Natural Selection by Michael Salcman

photo of sunlight peaking through clouds

“Bullet the blue sky” (image via Flickr user Uri Rymland)

The other night I watched a man use his tongue
to put a penny up his nose—
they replayed the trick two times
in slow motion
before bringing out a Canadian woman
who danced and dangled a glob of spit
along the lower edge of her lips
without ever letting it fall.
The house band played a can-can
(you know the tune) faster and faster.

Years ago I knew a guy at MIT
who married a stripper and wrote a famous paper
called What the Frog’s Eye Tells the Frog’s Brain.
This was years before debating Timothy Leary
made Jerry Lettvin a household name.

Evidently Rana pipiens isn’t interested in aesthetics,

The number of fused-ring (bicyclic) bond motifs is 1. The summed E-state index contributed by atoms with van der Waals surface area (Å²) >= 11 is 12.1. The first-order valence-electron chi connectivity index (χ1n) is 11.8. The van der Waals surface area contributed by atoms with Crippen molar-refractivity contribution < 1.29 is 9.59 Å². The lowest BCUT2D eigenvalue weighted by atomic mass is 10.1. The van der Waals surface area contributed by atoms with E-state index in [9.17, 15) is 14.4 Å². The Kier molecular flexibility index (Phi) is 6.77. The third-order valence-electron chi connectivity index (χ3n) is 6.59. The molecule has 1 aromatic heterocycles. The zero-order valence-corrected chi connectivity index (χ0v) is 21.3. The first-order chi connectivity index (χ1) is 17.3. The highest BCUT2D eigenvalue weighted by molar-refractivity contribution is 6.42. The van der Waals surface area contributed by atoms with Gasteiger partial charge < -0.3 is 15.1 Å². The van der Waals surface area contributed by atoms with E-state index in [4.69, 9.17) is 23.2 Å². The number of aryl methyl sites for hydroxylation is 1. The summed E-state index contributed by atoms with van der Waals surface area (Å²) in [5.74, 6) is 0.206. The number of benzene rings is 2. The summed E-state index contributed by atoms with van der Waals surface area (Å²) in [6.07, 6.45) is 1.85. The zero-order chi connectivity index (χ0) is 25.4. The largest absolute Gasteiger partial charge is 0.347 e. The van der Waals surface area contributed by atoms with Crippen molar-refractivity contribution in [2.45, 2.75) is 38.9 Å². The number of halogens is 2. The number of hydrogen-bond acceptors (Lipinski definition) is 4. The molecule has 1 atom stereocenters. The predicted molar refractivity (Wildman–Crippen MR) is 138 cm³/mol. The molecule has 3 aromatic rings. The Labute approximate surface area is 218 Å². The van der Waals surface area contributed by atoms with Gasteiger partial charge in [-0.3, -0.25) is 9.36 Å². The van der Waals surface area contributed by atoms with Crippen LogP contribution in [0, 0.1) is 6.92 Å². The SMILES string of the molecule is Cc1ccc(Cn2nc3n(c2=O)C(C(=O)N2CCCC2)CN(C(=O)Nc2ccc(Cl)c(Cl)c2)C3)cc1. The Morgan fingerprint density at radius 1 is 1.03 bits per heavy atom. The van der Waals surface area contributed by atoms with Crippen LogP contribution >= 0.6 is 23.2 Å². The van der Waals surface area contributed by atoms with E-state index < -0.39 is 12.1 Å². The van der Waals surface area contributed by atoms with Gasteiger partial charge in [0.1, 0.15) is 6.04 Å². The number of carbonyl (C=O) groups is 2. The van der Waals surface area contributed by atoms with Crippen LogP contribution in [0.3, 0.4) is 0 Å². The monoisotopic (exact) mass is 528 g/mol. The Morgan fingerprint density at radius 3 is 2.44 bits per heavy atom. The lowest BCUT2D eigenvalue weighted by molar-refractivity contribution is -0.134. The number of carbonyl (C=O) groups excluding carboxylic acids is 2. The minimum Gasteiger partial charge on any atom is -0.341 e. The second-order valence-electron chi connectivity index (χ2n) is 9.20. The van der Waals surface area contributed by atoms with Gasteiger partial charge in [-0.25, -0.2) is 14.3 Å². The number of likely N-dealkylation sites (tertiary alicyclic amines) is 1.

only food—when a shadow crosses his line of sight
it sets off his bug detector and he strikes.

It took millions of years of Darwinian selection
to produce a suitable successor,
one who would sit on plastic lily pads
night after night, its short tongue snapping out
at morsels of televised light telling the brain nothing.

Michael Salcman was chairman of neurosurgery at the University of Maryland and president of the Contemporary Museum in Baltimore. Poems appear in Alaska Quarterly Review, Hopkins Review, Hudson Review, New Letters, and Poet Lore. Books include The Clock Made of Confetti (Orchises, 2007), nominated for The Poets’ Prize, The Enemy of Good is Better (Orchises, 2011), Poetry in Medicine, his widely used anthology of classic and contemporary poems on doctors, patients, illness & healing (Persea Books, 2015), and A Prague Spring, Before & After, winner of the 2015 Sinclair Poetry Prize from Evening Street Press (2016).